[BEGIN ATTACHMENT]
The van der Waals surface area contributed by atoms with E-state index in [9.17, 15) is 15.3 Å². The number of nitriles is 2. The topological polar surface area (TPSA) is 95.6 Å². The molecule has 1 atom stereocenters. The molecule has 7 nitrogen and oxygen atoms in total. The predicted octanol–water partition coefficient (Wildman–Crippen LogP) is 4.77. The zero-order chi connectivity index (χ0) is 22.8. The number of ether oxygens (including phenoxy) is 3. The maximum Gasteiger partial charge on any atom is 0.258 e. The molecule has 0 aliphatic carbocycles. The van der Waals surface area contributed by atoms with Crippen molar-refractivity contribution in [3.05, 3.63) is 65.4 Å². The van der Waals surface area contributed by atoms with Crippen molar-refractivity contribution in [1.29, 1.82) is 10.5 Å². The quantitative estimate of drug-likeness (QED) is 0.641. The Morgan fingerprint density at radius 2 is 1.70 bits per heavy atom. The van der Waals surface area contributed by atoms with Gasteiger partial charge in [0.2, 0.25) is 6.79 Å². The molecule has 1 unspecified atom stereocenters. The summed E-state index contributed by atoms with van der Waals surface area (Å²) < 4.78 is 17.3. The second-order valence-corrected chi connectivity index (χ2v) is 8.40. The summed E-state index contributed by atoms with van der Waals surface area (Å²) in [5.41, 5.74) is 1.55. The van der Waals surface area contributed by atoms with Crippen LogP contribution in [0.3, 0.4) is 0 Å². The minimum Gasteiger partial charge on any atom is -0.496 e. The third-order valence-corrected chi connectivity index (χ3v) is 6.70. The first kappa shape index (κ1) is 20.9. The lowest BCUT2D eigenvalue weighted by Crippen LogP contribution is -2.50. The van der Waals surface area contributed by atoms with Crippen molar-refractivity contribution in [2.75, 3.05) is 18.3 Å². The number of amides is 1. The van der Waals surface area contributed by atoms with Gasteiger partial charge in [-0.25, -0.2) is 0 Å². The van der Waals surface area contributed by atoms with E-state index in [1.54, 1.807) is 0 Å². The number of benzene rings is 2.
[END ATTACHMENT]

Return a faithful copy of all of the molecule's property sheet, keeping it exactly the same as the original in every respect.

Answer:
The van der Waals surface area contributed by atoms with E-state index in [9.17, 15) is 15.3 Å². The number of nitriles is 2. The topological polar surface area (TPSA) is 95.6 Å². The molecule has 1 atom stereocenters. The molecule has 7 nitrogen and oxygen atoms in total. The predicted octanol–water partition coefficient (Wildman–Crippen LogP) is 4.77. The zero-order chi connectivity index (χ0) is 22.8. The number of ether oxygens (including phenoxy) is 3. The maximum Gasteiger partial charge on any atom is 0.258 e. The molecule has 0 aliphatic carbocycles. The van der Waals surface area contributed by atoms with Crippen molar-refractivity contribution in [3.05, 3.63) is 65.4 Å². The van der Waals surface area contributed by atoms with Crippen molar-refractivity contribution in [1.29, 1.82) is 10.5 Å². The quantitative estimate of drug-likeness (QED) is 0.641. The Morgan fingerprint density at radius 2 is 1.70 bits per heavy atom. The van der Waals surface area contributed by atoms with Gasteiger partial charge in [0.2, 0.25) is 6.79 Å². The molecule has 1 unspecified atom stereocenters. The summed E-state index contributed by atoms with van der Waals surface area (Å²) < 4.78 is 17.3. The second-order valence-corrected chi connectivity index (χ2v) is 8.40. The summed E-state index contributed by atoms with van der Waals surface area (Å²) in [5.41, 5.74) is 1.55. The van der Waals surface area contributed by atoms with Crippen LogP contribution in [0.3, 0.4) is 0 Å². The minimum Gasteiger partial charge on any atom is -0.496 e. The third-order valence-corrected chi connectivity index (χ3v) is 6.70. The first kappa shape index (κ1) is 20.9. The lowest BCUT2D eigenvalue weighted by Crippen LogP contribution is -2.50. The van der Waals surface area contributed by atoms with Crippen molar-refractivity contribution in [2.75, 3.05) is 18.3 Å². The number of amides is 1. The van der Waals surface area contributed by atoms with Gasteiger partial charge in [-0.25, -0.2) is 0 Å². The van der Waals surface area contributed by atoms with E-state index in [1.54, 1.807) is 0 Å². The number of benzene rings is 2.